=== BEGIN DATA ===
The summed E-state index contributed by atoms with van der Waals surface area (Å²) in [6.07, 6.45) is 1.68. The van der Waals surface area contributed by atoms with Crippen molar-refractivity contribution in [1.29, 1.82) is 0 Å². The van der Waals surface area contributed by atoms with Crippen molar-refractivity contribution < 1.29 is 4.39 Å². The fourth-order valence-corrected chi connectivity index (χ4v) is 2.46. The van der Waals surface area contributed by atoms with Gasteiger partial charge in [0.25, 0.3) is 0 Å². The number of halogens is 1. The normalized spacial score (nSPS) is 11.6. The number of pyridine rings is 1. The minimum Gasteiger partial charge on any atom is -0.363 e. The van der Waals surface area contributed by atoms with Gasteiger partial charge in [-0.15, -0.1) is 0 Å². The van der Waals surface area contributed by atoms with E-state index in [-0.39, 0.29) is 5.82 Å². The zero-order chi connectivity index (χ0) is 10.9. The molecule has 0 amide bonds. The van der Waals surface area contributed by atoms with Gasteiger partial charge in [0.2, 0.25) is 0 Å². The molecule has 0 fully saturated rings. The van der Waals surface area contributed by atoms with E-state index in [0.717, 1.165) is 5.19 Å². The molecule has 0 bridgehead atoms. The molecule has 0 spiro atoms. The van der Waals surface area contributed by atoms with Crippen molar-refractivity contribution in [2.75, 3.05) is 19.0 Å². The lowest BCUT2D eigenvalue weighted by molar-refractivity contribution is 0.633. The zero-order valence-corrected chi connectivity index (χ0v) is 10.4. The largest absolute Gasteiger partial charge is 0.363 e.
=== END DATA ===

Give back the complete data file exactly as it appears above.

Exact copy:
The summed E-state index contributed by atoms with van der Waals surface area (Å²) in [6.07, 6.45) is 1.68. The van der Waals surface area contributed by atoms with Crippen molar-refractivity contribution in [1.29, 1.82) is 0 Å². The van der Waals surface area contributed by atoms with Crippen molar-refractivity contribution < 1.29 is 4.39 Å². The fourth-order valence-corrected chi connectivity index (χ4v) is 2.46. The van der Waals surface area contributed by atoms with Gasteiger partial charge in [0.25, 0.3) is 0 Å². The number of halogens is 1. The normalized spacial score (nSPS) is 11.6. The number of pyridine rings is 1. The minimum Gasteiger partial charge on any atom is -0.363 e. The van der Waals surface area contributed by atoms with Gasteiger partial charge in [-0.15, -0.1) is 0 Å². The van der Waals surface area contributed by atoms with E-state index in [-0.39, 0.29) is 5.82 Å². The zero-order chi connectivity index (χ0) is 10.9. The molecule has 0 amide bonds. The van der Waals surface area contributed by atoms with Gasteiger partial charge in [0.2, 0.25) is 0 Å². The molecule has 0 fully saturated rings. The van der Waals surface area contributed by atoms with E-state index in [0.717, 1.165) is 5.19 Å². The molecule has 0 bridgehead atoms. The molecule has 0 spiro atoms. The van der Waals surface area contributed by atoms with Crippen molar-refractivity contribution in [2.75, 3.05) is 19.0 Å². The lowest BCUT2D eigenvalue weighted by molar-refractivity contribution is 0.633. The zero-order valence-corrected chi connectivity index (χ0v) is 10.4. The largest absolute Gasteiger partial charge is 0.363 e.